President Vladimir Putin arrives in Hungary on Tuesday for a rare working visit to an EU member state since the outbreak of the Ukraine crisis, a trip that political analysts said reflects the need of individual countries to protect their economic interests despite Europe's supposedly united front on Russia.
Putin is set to meet with Hungarian Prime Minister Viktor Orban mainly to discuss their countries' energy relations, in spite of last March's agreement among European Council members not to hold regular bilateral meetings with Russia in response to its annexation of Crimea.
Russian presidential aide Yury Ushakov told reporters Monday that five agreements are expected to be signed during Putin's visit, including cooperation agreements in the fields of nuclear energy, education and health care, according to the TASS news agency. Foreign Minister Sergei Lavrov, Culture Minister Vladimir Medinsky, Energy Minister Alexander Novak and Sergei Kiriyenko, the head of state nuclear energy corporation Rosatom, will also be part of the Russian delegation.
Venturing onto EU and NATO territory to hold bilateral talks will score Putin a political victory while exemplifying the Hungarian government's quest to balance its political interests between Europe and Russia, analysts said.
"Some people are speculating that Putin is coming to Hungary to split up the EU," said Gabor Stier, a foreign policy analyst and head of the foreign affairs desk of Magyar Nemzet, a conservative Hungarian newspaper generally perceived as supporting Fidesz, Orban's right-wing party.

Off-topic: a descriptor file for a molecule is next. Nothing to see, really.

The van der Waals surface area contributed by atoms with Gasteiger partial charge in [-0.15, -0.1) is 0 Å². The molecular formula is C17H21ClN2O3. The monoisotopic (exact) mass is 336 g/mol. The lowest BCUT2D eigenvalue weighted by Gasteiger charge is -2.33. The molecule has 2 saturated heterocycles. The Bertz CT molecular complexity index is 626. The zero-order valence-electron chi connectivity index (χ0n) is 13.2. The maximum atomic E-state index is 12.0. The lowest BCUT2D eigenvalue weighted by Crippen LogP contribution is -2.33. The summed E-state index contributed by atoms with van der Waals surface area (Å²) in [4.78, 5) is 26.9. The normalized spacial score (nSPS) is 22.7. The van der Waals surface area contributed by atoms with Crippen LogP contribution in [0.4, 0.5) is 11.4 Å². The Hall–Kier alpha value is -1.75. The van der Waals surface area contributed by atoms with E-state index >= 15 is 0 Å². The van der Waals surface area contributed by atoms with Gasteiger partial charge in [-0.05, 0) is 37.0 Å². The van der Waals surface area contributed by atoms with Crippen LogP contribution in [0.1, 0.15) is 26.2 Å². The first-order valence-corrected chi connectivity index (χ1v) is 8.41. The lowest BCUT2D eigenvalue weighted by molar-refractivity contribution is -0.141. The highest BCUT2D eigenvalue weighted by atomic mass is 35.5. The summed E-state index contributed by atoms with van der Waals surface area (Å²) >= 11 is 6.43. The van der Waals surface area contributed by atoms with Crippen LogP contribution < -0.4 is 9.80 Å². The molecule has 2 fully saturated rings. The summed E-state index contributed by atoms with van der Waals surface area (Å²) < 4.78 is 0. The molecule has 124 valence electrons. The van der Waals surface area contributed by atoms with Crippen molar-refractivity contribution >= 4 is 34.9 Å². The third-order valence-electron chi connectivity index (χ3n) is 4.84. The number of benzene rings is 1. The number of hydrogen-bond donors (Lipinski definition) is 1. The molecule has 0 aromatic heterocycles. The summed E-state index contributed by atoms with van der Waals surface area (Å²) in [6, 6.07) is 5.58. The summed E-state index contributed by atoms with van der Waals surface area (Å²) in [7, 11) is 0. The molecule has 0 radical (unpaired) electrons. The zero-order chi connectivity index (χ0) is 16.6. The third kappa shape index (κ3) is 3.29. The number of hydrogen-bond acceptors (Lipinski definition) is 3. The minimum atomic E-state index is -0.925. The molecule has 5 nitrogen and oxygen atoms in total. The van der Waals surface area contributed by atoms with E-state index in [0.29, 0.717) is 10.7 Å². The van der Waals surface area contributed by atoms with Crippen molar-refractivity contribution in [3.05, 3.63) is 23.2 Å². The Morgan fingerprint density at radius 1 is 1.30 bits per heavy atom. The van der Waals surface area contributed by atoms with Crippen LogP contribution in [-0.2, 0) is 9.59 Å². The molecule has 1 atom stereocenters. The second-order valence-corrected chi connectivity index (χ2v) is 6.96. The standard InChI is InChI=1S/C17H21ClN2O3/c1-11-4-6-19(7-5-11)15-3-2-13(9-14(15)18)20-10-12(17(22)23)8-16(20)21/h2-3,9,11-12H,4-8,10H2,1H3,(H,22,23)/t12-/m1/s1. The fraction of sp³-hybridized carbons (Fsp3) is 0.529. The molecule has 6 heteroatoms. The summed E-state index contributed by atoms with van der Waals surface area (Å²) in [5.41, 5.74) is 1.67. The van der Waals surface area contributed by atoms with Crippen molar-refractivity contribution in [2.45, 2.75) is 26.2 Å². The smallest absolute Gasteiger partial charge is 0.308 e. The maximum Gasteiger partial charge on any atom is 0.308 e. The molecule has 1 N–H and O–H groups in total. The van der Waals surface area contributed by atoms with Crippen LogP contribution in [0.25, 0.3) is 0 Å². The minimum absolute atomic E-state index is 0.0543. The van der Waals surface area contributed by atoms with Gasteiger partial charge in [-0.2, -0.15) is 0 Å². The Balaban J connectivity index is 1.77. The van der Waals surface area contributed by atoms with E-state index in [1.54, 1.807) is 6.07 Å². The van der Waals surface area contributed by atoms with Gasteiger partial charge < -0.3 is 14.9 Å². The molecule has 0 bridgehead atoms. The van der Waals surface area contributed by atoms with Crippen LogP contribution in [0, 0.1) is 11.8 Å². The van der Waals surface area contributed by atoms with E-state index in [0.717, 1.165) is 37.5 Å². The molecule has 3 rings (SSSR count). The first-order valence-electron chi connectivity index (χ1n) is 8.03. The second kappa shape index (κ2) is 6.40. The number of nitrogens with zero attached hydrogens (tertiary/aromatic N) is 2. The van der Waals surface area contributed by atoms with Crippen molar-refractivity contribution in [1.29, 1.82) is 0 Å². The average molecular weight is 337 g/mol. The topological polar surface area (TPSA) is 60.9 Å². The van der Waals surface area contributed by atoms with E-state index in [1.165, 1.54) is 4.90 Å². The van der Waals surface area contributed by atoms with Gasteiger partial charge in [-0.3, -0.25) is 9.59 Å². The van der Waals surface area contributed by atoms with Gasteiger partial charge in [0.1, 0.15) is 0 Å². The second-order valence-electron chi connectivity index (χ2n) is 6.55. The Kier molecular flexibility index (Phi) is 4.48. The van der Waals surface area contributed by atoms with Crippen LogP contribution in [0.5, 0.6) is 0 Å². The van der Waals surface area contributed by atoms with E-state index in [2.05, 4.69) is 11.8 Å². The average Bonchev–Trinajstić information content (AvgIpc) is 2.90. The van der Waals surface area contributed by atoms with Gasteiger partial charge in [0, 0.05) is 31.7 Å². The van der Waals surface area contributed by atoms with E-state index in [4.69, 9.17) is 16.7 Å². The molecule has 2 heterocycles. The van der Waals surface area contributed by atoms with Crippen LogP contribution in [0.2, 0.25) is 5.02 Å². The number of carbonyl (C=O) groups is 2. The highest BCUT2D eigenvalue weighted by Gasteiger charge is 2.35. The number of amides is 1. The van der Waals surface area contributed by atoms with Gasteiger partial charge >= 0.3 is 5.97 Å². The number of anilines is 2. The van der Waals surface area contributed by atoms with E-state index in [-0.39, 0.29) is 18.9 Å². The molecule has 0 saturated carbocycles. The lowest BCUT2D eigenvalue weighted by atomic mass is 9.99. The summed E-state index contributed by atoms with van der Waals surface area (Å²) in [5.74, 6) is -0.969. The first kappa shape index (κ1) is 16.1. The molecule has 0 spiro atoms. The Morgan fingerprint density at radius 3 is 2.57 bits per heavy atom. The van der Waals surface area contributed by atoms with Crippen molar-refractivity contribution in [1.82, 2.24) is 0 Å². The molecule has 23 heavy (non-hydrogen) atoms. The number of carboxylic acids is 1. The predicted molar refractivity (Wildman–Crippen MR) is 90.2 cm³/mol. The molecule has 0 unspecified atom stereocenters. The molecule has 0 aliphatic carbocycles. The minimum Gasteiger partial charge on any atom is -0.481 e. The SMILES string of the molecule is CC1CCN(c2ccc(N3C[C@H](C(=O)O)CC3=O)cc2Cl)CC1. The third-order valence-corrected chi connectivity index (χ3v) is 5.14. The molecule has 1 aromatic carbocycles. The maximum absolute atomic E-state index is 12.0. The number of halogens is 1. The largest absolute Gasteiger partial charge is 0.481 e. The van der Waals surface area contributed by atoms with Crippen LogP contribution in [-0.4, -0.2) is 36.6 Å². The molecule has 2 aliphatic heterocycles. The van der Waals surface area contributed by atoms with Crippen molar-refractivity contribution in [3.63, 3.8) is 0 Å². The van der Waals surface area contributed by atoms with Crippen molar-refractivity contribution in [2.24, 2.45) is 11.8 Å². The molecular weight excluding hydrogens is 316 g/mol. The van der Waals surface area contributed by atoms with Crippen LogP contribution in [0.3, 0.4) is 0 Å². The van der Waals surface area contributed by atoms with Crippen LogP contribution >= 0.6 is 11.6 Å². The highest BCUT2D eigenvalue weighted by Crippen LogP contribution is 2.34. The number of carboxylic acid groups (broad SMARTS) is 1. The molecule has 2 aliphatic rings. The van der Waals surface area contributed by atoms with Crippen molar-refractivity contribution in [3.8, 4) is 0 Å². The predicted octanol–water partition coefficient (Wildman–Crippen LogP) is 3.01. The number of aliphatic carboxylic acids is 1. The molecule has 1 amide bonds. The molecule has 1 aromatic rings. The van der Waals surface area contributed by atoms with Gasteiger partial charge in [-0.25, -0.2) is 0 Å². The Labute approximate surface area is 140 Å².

"This will not happen. Putin simply wants to show that he still has some allies in Europe, that some leaders still wish to speak with him."
Putin has embraced ties with the Eurosceptic political forces, which have grown disgruntled with the economic repercussions of European attempts to influence Russian policy. An array of European right-wing and left-wing parties, including Fidesz and the radical leftist Syriza, the party of the newly elected Greek Prime Minister Alexis Tsipras, have openly expressed support for Russia and their dislike of the EU's approach to the Ukrainian crisis.
"We share the attitude of the Hungarian leadership aimed at growing constructive dialogue and jointly carrying out very large planned investment projects," Putin said in November at a Kremlin ceremony at which Hungary's new ambassador presented his credentials.
Putin supporters have also made their way into the European legislature. Fidesz, which controls two-thirds of the Hungarian parliament, won 12 seats in the European parliament after receiving more than 50 percent of the vote in last May's elections to the European Parliament. France's far-right National Front — whose leader Marine Le Pen has said she admires Putin — secured 23 seats in the European legislature.
Although political analysts concede that Putin has secured some allies in Europe, they dismiss the notion that Orban's affinities toward Putin could sway EU policy on Russia.
"Hungary is simply too weak in the EU to have any effect on sanctions against Russia," Alexander Stykalin, a scholar of Hungary at the Russian Academy of Sciences, told The Moscow Times on Monday. "Orban has tried to show he is politically independent. He's pragmatic. I think that if Hungary's economic and energy interests were not tied to Russia as they currently are, Orban would be looking elsewhere."